65,
from lmfit import Model

gmodel = Model(gaussian)
print(f'parameter names: {gmodel.param_names}')
print(f'independent variables: {gmodel.independent_vars}')

66, and
from lmfit import Model

gmodel = Model(gaussian)
print(f'parameter names: {gmodel.param_names}')
print(f'independent variables: {gmodel.independent_vars}')

67 to combine components as in:

params = gmodel.make_params(cen=0.3, amp=3, wid=1.25)

3

Parameters:
• left () – Left-hand model.

• right () – Right-hand model.

• op (callable binary operator) – Operator to combine left and right models.

• **kws (optional) – Additional keywords are passed to Model when creating this new model.

Notes

The two models can use different independent variables.

Note that when using built-in Python binary operators, a will automatically be constructed for you. That is, doing:

params = gmodel.make_params(cen=0.3, amp=3, wid=1.25)

4

will create a . Here,

from lmfit import Model

gmodel = Model(gaussian)
print(f'parameter names: {gmodel.param_names}')
print(f'independent variables: {gmodel.independent_vars}')

70 will be
from lmfit import Model

gmodel = Model(gaussian)
print(f'parameter names: {gmodel.param_names}')
print(f'independent variables: {gmodel.independent_vars}')

71,
from lmfit import Model

gmodel = Model(gaussian)
print(f'parameter names: {gmodel.param_names}')
print(f'independent variables: {gmodel.independent_vars}')

72 will be
from lmfit import Model

gmodel = Model(gaussian)
print(f'parameter names: {gmodel.param_names}')
print(f'independent variables: {gmodel.independent_vars}')

73, and
from lmfit import Model

gmodel = Model(gaussian)
print(f'parameter names: {gmodel.param_names}')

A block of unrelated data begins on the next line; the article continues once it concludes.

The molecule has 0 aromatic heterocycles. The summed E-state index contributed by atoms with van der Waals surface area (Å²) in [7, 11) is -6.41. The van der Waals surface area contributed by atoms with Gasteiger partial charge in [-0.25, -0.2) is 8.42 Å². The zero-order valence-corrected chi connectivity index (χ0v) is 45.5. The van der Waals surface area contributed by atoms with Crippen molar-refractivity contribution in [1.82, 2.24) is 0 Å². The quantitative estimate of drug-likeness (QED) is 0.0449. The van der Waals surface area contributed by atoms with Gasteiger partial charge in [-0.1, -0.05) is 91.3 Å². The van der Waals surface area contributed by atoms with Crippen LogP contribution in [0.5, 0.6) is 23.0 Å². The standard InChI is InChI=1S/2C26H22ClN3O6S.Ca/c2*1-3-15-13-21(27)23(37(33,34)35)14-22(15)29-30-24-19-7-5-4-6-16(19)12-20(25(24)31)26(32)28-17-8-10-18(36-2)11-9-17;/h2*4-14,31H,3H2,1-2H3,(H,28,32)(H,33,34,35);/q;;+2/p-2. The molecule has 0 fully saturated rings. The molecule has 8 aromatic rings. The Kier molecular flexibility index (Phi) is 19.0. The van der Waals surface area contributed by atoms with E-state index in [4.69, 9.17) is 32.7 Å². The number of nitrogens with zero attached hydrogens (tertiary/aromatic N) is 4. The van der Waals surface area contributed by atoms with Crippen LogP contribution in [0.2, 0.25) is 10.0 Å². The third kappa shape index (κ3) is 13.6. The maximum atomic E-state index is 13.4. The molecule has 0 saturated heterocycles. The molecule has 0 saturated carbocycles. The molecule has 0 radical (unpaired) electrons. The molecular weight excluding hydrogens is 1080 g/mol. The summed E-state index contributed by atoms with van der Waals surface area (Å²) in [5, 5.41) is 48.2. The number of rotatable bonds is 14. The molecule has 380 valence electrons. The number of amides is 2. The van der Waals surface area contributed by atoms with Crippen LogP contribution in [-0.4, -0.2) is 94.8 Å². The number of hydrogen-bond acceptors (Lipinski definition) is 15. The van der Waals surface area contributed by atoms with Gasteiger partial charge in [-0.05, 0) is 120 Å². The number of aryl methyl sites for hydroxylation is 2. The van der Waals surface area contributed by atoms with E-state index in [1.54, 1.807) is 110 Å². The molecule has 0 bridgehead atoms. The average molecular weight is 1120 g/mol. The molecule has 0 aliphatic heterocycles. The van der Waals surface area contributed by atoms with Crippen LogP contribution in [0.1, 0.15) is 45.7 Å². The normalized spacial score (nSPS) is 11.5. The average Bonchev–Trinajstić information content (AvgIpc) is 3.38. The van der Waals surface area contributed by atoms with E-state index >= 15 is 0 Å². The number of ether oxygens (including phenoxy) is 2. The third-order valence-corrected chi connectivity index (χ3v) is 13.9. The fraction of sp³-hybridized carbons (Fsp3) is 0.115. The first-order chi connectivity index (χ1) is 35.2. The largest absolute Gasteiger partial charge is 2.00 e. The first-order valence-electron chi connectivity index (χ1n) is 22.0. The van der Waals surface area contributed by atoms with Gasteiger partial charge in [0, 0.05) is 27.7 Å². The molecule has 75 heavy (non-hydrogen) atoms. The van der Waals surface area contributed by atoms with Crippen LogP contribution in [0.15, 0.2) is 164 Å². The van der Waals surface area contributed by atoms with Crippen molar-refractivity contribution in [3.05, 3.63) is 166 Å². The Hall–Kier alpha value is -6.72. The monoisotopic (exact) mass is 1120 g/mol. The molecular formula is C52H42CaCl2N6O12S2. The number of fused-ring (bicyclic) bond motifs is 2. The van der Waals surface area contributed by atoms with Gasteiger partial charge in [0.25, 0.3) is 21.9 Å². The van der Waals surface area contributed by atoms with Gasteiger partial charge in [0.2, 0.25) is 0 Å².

print(f'independent variables: {gmodel.independent_vars}')

74 will be another CompositeModel that has a
from lmfit import Model

gmodel = Model(gaussian)
print(f'parameter names: {gmodel.param_names}')
print(f'independent variables: {gmodel.independent_vars}')

70 attribute of
from lmfit import Model

gmodel = Model(gaussian)
print(f'parameter names: {gmodel.param_names}')
print(f'independent variables: {gmodel.independent_vars}')

76, an
from lmfit import Model

gmodel = Model(gaussian)
print(f'parameter names: {gmodel.param_names}')
print(f'independent variables: {gmodel.independent_vars}')

72 of
from lmfit import Model

gmodel = Model(gaussian)
print(f'parameter names: {gmodel.param_names}')
print(f'independent variables: {gmodel.independent_vars}')

78, and a
from lmfit import Model

gmodel = Model(gaussian)
print(f'parameter names: {gmodel.param_names}')
print(f'independent variables: {gmodel.independent_vars}')

74 of
from lmfit import Model

gmodel = Model(gaussian)
print(f'parameter names: {gmodel.param_names}')
print(f'independent variables: {gmodel.independent_vars}')

80.

To use a binary operator other than

from lmfit import Model